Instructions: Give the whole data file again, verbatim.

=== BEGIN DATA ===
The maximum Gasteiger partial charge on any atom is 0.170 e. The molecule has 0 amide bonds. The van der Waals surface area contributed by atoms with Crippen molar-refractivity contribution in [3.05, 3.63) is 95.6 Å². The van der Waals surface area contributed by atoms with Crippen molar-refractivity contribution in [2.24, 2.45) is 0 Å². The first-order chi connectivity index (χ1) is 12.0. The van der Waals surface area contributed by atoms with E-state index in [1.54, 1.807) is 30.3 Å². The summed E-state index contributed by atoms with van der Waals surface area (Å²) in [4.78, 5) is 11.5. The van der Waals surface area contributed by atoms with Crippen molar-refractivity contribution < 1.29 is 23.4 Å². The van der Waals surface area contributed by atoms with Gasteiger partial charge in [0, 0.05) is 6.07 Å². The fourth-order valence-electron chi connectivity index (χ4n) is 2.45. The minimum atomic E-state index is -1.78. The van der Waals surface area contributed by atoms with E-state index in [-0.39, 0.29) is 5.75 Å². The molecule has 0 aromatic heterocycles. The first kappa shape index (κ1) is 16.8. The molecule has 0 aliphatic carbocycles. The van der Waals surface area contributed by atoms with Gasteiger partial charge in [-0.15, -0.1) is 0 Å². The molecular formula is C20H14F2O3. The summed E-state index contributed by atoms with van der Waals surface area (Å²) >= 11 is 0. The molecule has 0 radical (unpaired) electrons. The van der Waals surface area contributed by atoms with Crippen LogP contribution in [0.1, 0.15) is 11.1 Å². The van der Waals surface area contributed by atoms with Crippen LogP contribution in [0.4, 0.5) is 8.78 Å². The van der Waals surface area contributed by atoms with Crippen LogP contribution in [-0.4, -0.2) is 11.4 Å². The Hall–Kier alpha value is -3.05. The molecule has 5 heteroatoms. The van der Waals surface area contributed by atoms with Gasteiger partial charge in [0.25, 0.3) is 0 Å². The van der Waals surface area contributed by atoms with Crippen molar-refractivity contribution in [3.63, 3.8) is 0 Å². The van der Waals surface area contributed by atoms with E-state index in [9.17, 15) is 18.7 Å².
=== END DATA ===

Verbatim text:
The maximum Gasteiger partial charge on any atom is 0.170 e. The molecule has 0 amide bonds. The van der Waals surface area contributed by atoms with Crippen molar-refractivity contribution in [3.05, 3.63) is 95.6 Å². The van der Waals surface area contributed by atoms with Crippen molar-refractivity contribution in [2.24, 2.45) is 0 Å². The first-order chi connectivity index (χ1) is 12.0. The van der Waals surface area contributed by atoms with E-state index in [1.54, 1.807) is 30.3 Å². The summed E-state index contributed by atoms with van der Waals surface area (Å²) in [4.78, 5) is 11.5. The van der Waals surface area contributed by atoms with Crippen molar-refractivity contribution < 1.29 is 23.4 Å². The van der Waals surface area contributed by atoms with Gasteiger partial charge in [0, 0.05) is 6.07 Å². The fourth-order valence-electron chi connectivity index (χ4n) is 2.45. The minimum atomic E-state index is -1.78. The van der Waals surface area contributed by atoms with E-state index in [-0.39, 0.29) is 5.75 Å². The molecule has 0 aromatic heterocycles. The first kappa shape index (κ1) is 16.8. The molecule has 0 aliphatic carbocycles. The van der Waals surface area contributed by atoms with Gasteiger partial charge in [-0.15, -0.1) is 0 Å². The molecular formula is C20H14F2O3. The summed E-state index contributed by atoms with van der Waals surface area (Å²) >= 11 is 0. The molecule has 0 radical (unpaired) electrons. The van der Waals surface area contributed by atoms with Crippen LogP contribution in [0.1, 0.15) is 11.1 Å². The van der Waals surface area contributed by atoms with Crippen LogP contribution in [0.4, 0.5) is 8.78 Å². The van der Waals surface area contributed by atoms with Crippen LogP contribution in [-0.4, -0.2) is 11.4 Å². The Hall–Kier alpha value is -3.05. The molecule has 5 heteroatoms. The van der Waals surface area contributed by atoms with Gasteiger partial charge in [0.25, 0.3) is 0 Å². The van der Waals surface area contributed by atoms with Crippen molar-refractivity contribution in [3.63, 3.8) is 0 Å². The van der Waals surface area contributed by atoms with E-state index in [9.17, 15) is 18.7 Å².